all the iconic 00s music videos referenced in normani’s “motivation”
A star is born.
For years now, new popstars have sure, delivered bops, but failed to give us true superstar moments. Yes, we’ve had success stories and seen stars rise to meteoric fame, but no one has come with the desire for pop’s crown so visibly in their sight. Until Normani. Dropping her debut solo single “Motivation” this morning -- a track co-written by Ariana Grande, Max Martin, Ilya Salmanzadeh, Savan Kotecha and Normani herself (so basically the masters of pop music) -- Normani came with her things and told everyone else to eat it.
The track, clearly inspired by Beyoncé’s Coachella performance and the Rich Harrison-produced pop of the early 2000s (think “Crazy in Love”, J-Lo’s “Get Right”, Amerie’s “1 Thing”), is a horn-filled smash with bouncy percussion and a chorus so catchy your eyes will water.
But the song isn’t where Normani’s ambitions end. The music video for “Motivation” is a clear mission statement, a way to cement her stature as pop’s brightest new star. Even more impressive is the means by which she stakes her claim for supremacy: by honouring those legends in pop’s pantheon. The clip, directed by Dave Meyers and Daniel Russell, pays homage to those stars of the late 90s and early 00s who shaped Normani into the popstar she has now become, while placing herself in their midst. A power move if we’ve ever seen one.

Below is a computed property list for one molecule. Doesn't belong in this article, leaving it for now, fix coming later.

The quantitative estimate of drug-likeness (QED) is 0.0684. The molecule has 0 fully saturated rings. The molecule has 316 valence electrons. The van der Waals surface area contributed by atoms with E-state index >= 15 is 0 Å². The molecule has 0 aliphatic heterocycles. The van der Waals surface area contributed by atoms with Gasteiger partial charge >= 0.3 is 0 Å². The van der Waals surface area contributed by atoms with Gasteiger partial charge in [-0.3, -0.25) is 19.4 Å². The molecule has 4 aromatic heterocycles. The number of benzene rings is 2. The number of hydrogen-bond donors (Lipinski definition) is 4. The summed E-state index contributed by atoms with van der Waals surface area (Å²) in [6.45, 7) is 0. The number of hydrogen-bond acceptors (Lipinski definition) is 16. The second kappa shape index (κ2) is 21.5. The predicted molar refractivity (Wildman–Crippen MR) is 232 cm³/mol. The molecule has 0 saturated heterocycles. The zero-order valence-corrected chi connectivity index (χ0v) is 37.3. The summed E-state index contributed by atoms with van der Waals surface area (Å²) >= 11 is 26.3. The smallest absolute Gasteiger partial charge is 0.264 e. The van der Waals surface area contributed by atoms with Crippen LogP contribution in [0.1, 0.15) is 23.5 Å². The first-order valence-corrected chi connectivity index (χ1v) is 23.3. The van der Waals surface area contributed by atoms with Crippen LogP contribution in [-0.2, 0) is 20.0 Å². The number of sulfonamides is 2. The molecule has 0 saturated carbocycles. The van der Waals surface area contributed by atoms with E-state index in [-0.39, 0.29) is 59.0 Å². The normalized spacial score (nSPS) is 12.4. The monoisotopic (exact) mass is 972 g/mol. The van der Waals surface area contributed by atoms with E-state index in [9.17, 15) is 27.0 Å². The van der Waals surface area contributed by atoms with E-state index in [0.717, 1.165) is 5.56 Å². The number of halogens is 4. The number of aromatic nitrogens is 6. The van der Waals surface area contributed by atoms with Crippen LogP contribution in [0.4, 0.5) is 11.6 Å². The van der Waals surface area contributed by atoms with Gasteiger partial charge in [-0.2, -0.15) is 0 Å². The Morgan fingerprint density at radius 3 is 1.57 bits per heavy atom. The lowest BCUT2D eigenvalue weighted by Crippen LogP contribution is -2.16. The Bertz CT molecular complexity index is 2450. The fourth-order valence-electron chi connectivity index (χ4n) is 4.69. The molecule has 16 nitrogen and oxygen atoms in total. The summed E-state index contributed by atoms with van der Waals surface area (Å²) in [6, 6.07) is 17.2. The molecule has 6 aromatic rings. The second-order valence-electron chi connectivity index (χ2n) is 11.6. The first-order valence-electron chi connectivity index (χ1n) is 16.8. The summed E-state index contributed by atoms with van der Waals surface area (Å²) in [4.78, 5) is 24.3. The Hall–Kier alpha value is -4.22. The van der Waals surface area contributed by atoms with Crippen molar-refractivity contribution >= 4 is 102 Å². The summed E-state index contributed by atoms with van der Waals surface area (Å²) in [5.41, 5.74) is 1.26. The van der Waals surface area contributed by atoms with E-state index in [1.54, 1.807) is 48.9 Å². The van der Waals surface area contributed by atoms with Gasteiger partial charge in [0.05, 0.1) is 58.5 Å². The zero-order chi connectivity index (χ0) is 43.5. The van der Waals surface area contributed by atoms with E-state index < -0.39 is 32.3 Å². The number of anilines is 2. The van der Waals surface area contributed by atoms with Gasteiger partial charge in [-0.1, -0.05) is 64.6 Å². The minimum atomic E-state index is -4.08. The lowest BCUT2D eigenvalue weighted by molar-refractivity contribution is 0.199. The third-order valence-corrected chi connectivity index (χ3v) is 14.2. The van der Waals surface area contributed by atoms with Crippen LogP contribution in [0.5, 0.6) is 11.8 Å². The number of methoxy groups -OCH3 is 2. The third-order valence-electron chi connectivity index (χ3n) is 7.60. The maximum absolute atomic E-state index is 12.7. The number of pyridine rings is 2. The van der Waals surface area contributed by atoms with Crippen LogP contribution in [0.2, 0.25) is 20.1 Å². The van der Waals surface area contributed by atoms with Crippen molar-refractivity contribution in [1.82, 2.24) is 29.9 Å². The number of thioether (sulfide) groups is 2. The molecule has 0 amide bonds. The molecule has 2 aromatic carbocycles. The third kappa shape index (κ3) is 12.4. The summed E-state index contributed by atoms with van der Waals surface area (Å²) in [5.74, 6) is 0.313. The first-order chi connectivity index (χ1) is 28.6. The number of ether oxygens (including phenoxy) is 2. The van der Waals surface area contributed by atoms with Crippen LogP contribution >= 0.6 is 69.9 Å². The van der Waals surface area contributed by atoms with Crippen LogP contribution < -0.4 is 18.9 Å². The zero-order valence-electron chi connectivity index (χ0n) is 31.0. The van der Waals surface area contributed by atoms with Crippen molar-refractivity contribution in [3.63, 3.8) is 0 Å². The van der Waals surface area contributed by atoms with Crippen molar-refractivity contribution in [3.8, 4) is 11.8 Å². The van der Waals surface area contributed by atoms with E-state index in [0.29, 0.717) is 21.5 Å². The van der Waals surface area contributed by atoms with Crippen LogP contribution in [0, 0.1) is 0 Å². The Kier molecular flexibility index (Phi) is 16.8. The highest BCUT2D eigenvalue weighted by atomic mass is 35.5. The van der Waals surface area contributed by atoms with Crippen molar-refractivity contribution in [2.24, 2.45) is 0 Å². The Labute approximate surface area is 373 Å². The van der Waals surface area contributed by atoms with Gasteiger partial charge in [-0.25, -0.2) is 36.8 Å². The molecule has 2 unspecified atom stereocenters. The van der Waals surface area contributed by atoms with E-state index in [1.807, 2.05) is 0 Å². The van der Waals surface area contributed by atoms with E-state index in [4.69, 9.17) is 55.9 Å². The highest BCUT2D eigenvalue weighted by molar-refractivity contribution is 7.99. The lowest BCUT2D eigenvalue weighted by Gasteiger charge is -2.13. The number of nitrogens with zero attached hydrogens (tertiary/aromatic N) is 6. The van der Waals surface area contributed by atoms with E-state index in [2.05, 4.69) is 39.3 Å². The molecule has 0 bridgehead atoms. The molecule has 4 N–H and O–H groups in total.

To help you pick out all the references that Normani has packed into “Motivation”, we’ve broken down the video so you can go get your 2000s on.
Opening with a child version of Normani watching BET’s 106 & Park and imagining she’s got the number one video on TV, the clip cuts to what is clearly an homage to Beyoncé’s “Crazy in Love”. Normani, in a white crop top and low-rise blue jeans, her hair cascading down her back, struts in slow-mo down a street, putting her spin on Bey’s now iconic video opening.
The clip cuts to Normani wearing a top declaring her birth year (1996!) before her and her girl gang get to dancing in the street. There are echoes of Ciara’s “1, 2 Step” and “Oh” featuring Ludacris.
After she literally twerks while climbing a wire fence, the video cuts to a basketball court. Here, Normani has some fun. Not only is the set the same as the one used in J-Lo and Ja Rule’s “I’m Real”, but the camerawork here mirrors the close-up shots of J-Lo dancing.
Of course, you can’t have a basketball reference in your video without paying homage to Britney Spears’ “...Baby One More Time”. Although Normani’s nods to Brit are subtle -- a pirouette here and there -- then there's that incredible double back handspring, which feels like both Britney, and Usher and Tyrese's dance battle in "My Way". The relentless choreo shifts once more to a scene that clearly references the video for Omarion’s 2004 song “Touch”, while once again giving CiCi her dues. Also, Step Up 2 anyone?
In fact, Ciara’s influence is visible throughout the whole video. During the segment that sees Normani crawling around the floor in the rain dressed in jewels -- hi Beyoncé’s Dangerously in Love album artwork -- the choreo is reminiscent of CiCi’s “Gimmie Dat”, with subtle nods to Bey’s “Baby Boy” and Ashanti’s “Rain on Me”.
The video’s finale has the colour pallette of 3LW “No More (Baby I'ma Do Right)”, and even Nelly and Kelly’s “Dilemma”, while the tight and together choreo with the dancers has hints of Janet Jackson’s “All For You” and, of course, more Ciara.
There are likely more references waiting to be discovered. But when a video is this good, you can rest assured that we’re going to spend the rest of the month seeking them all out. Nevertheless, by honouring those who have gone before her, pop might have just found its new queen.